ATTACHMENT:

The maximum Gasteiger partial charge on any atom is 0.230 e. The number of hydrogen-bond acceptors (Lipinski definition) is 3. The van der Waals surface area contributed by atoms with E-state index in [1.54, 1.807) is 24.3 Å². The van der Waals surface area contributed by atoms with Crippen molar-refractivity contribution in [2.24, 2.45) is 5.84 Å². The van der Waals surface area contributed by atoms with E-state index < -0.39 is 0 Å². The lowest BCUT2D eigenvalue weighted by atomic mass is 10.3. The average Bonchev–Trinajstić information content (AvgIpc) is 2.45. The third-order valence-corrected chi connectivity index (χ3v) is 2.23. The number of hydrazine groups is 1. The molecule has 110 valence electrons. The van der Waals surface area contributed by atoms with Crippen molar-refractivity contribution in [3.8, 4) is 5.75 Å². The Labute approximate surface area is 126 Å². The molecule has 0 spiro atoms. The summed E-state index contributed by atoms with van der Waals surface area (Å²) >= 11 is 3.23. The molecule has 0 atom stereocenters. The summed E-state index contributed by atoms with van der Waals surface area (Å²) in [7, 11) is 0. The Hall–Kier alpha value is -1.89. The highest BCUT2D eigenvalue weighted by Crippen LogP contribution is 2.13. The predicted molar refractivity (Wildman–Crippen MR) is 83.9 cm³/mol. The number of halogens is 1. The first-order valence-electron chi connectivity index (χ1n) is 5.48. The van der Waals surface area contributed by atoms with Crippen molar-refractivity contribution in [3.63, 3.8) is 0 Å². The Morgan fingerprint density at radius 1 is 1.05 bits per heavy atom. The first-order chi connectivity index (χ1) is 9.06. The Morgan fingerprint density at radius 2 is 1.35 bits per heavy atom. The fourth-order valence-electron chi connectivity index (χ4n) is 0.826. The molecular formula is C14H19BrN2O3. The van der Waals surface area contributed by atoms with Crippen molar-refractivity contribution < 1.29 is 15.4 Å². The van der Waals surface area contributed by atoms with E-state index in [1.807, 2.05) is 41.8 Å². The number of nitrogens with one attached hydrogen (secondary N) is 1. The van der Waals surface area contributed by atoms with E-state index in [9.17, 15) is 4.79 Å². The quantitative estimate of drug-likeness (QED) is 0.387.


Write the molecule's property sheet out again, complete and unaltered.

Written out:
The maximum Gasteiger partial charge on any atom is 0.230 e. The number of hydrogen-bond acceptors (Lipinski definition) is 3. The van der Waals surface area contributed by atoms with E-state index in [1.54, 1.807) is 24.3 Å². The van der Waals surface area contributed by atoms with Crippen molar-refractivity contribution in [2.24, 2.45) is 5.84 Å². The van der Waals surface area contributed by atoms with E-state index < -0.39 is 0 Å². The lowest BCUT2D eigenvalue weighted by atomic mass is 10.3. The average Bonchev–Trinajstić information content (AvgIpc) is 2.45. The third-order valence-corrected chi connectivity index (χ3v) is 2.23. The number of hydrazine groups is 1. The molecule has 110 valence electrons. The van der Waals surface area contributed by atoms with Crippen molar-refractivity contribution in [3.8, 4) is 5.75 Å². The Labute approximate surface area is 126 Å². The molecule has 0 spiro atoms. The summed E-state index contributed by atoms with van der Waals surface area (Å²) >= 11 is 3.23. The molecule has 0 atom stereocenters. The summed E-state index contributed by atoms with van der Waals surface area (Å²) in [7, 11) is 0. The Hall–Kier alpha value is -1.89. The highest BCUT2D eigenvalue weighted by Crippen LogP contribution is 2.13. The predicted molar refractivity (Wildman–Crippen MR) is 83.9 cm³/mol. The number of halogens is 1. The first-order valence-electron chi connectivity index (χ1n) is 5.48. The van der Waals surface area contributed by atoms with Crippen molar-refractivity contribution in [3.63, 3.8) is 0 Å². The Morgan fingerprint density at radius 1 is 1.05 bits per heavy atom. The first-order chi connectivity index (χ1) is 9.06. The Morgan fingerprint density at radius 2 is 1.35 bits per heavy atom. The fourth-order valence-electron chi connectivity index (χ4n) is 0.826. The molecular formula is C14H19BrN2O3. The van der Waals surface area contributed by atoms with Crippen molar-refractivity contribution < 1.29 is 15.4 Å². The van der Waals surface area contributed by atoms with E-state index in [1.807, 2.05) is 41.8 Å². The number of nitrogens with one attached hydrogen (secondary N) is 1. The van der Waals surface area contributed by atoms with E-state index in [9.17, 15) is 4.79 Å². The quantitative estimate of drug-likeness (QED) is 0.387.